- Gen Z and Millennials are two to three times as likely as Gen X and Boomers to feel left out in virtual meetings
- 41% of colleagues said they feel video helps them feel as involved as when they’re in the office
- 46% agree that colleagues with video on seem more engaged/involved in meetings than those with video off
LOWELL, Mass., July 18, 2023 /PRNewswire/ — Jabra has released its 2023 Hybrid Ways of Working Global Report, with this third annual edition uncovering the state of meetings in hybrid work and the largest barriers and opportunities for employees and organizations. Carried out among 1,845 people in six key markets worldwide, the report finds that the rise of hybrid work has resulted in new challenges for inclusivity and the understanding of meeting room technology. As hybrid work continues to impact employees’ habits and behaviors, leaders need to rethink their overall working models to ensure effective collaboration.
Jabra’s 2023 Hybrid Ways of Working Global Report analyzes the state of meetings in hybrid work
Bridging the generational gap in hybrid meetings
We are living in an era of a multi-generational workforce with very different life experiences and perspectives. According to Jabra’s research, when asked how often they feel left out of the conversation in online meetings, Gen Z and Millennials were two to three times as likely as Gen X and Boomers to say they feel this way. Similarly, Gen X and Boomers were roughly two times as likely to say they never feel left out of a conversation.
Although Gen Z and Millennials are “digital natives,” they are also the youngest and least experienced employees, meaning they may lack the confidence to speak up in meetings. Leaders must be mindful of these intergenerational dynamics and effectively use meeting technology to create a more inclusive hybrid meeting culture.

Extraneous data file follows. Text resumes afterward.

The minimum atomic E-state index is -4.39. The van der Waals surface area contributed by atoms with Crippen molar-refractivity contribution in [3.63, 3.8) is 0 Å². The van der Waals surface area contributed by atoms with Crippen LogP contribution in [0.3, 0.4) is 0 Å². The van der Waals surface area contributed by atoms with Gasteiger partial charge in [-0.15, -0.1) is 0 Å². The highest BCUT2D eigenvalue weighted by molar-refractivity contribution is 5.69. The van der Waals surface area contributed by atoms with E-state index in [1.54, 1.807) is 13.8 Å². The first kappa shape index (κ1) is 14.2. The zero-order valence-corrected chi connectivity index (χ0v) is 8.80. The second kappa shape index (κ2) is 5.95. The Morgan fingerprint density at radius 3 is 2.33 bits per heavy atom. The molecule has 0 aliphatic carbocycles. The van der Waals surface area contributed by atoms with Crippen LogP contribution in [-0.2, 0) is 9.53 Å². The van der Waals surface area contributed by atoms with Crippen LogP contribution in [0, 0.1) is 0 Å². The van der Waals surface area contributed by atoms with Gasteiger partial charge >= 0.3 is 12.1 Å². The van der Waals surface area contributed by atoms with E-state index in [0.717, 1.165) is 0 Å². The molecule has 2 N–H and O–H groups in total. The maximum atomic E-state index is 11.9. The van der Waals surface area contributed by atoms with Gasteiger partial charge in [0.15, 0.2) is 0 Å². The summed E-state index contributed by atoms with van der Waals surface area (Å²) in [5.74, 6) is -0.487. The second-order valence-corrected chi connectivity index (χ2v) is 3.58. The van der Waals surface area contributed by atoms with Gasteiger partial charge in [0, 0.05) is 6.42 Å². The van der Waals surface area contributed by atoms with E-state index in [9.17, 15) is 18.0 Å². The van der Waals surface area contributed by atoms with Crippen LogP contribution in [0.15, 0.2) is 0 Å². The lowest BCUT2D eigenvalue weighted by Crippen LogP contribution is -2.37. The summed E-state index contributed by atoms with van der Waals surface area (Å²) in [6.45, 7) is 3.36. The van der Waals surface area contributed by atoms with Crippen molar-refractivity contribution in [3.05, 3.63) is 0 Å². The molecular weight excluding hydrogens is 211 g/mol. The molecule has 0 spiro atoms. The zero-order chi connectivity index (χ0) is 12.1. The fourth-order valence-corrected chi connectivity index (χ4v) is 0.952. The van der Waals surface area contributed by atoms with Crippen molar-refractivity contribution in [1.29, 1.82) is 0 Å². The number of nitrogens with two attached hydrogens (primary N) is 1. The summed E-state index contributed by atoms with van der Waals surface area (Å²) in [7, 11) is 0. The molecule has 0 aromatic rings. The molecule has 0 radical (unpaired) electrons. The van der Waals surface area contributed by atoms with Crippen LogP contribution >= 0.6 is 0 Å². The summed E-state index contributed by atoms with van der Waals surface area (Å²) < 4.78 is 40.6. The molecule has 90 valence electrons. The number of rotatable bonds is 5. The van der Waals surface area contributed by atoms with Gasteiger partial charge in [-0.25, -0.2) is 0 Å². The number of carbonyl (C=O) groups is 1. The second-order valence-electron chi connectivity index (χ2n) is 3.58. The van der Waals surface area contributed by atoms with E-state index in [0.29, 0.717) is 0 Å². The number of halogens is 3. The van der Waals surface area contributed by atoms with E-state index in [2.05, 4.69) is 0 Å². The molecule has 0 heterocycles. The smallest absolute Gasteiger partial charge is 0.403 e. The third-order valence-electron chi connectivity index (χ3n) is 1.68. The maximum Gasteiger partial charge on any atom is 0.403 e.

Using video in meetings can have a positive impact on your career
Jabra’s research found 46% of employees believe that using video impacts how they perceive their colleagues in meetings. They agreed that colleagues using video seem more competent, engaged, and trustworthy in meetings than those who do not. However, similar to the way Gen Z and Millennials feel left out in online meetings, the research also found that they feel pressured to have their cameras on.
When employees can’t join a meeting in a way that works for them, remotely or in-person, employers run the risk of exacerbating existing issues within their teams, such as inequalities or negative social dynamics. Before leaders create mandatory video use policies, they must first be aware of the challenges that those policies can create.
Accessibility and training can drive meeting room technology adoption
At the beginning of the pandemic, employees around the world were forced to adapt overnight to fully remote meetings. Even though employees are increasingly returning to the office, there is often at least one person joining remotely.
According to the research, not enough has been done to support those returning to the office in getting familiar with meeting room technology. In fact, 31% of employees say they’re hesitant to take meetings in a meeting room because they’re less comfortable with the technology compared to just using their own laptop.
Specifically in the US, additional key insights into the state of hybrid work and meetings include:
- There is a massive generational divide in how many days people spend in the office, with 56% of boomers reporting they are in the office five days a week versus 0% of Gen Z and 20% of millennials
- Worker engagement is increasing, with 62% of US respondents reporting their level of engagement has increased in the last three months
- Over two-thirds of workers are feeling the pressure to turn on their cameras during meetings
- People have adapted to virtual meetings, with nearly 53% of respondents reporting they are more comfortable joining meetings on video versus in-person
- Being on video increases trust, with nearly 80% of respondents reporting they find their colleagues to be more trustworthy when they have their camera turned on during meetings
Holger Reisinger, SVP at Jabra said, “As we all know, hybrid work is now the norm for millions of knowledge workers worldwide, bringing with it new challenges to the way we collaborate with one another. While employees speak to the well-being benefits of flexible work, many employers have struggled to lead widely distributed teams. Moving forward, it’s essential that leaders give employees the tools they need and allow them to join meetings from where it best suits them. This will instill trust, empower decision-making, and allow the best ideas to rise to the top.”
Download a copy of the full report here: https://www.jabra.com/hybridwork/2023